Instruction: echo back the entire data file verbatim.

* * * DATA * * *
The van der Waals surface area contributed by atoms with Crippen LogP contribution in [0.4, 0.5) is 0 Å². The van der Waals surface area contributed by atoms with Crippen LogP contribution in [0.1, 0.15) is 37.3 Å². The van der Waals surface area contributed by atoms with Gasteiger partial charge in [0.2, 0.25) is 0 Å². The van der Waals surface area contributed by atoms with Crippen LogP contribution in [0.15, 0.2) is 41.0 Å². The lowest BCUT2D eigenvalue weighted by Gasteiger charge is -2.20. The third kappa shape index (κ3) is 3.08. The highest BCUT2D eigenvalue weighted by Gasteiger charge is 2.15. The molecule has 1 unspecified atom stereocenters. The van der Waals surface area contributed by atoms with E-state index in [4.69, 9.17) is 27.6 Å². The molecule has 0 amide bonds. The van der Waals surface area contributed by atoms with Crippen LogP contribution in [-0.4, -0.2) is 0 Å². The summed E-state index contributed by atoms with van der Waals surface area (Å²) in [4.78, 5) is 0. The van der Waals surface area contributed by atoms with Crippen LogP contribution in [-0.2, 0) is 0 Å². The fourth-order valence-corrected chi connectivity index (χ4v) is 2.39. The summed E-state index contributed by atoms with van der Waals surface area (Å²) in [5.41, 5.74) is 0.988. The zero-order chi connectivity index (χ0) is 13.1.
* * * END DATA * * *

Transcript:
The van der Waals surface area contributed by atoms with Crippen LogP contribution in [0.4, 0.5) is 0 Å². The van der Waals surface area contributed by atoms with Crippen LogP contribution in [0.1, 0.15) is 37.3 Å². The van der Waals surface area contributed by atoms with Gasteiger partial charge in [0.2, 0.25) is 0 Å². The van der Waals surface area contributed by atoms with Crippen LogP contribution in [0.15, 0.2) is 41.0 Å². The lowest BCUT2D eigenvalue weighted by Gasteiger charge is -2.20. The third kappa shape index (κ3) is 3.08. The highest BCUT2D eigenvalue weighted by Gasteiger charge is 2.15. The molecule has 1 unspecified atom stereocenters. The van der Waals surface area contributed by atoms with E-state index in [4.69, 9.17) is 27.6 Å². The molecule has 0 amide bonds. The van der Waals surface area contributed by atoms with Crippen LogP contribution in [-0.4, -0.2) is 0 Å². The summed E-state index contributed by atoms with van der Waals surface area (Å²) in [4.78, 5) is 0. The van der Waals surface area contributed by atoms with Crippen LogP contribution in [-0.2, 0) is 0 Å². The fourth-order valence-corrected chi connectivity index (χ4v) is 2.39. The summed E-state index contributed by atoms with van der Waals surface area (Å²) in [5.41, 5.74) is 0.988. The zero-order chi connectivity index (χ0) is 13.1.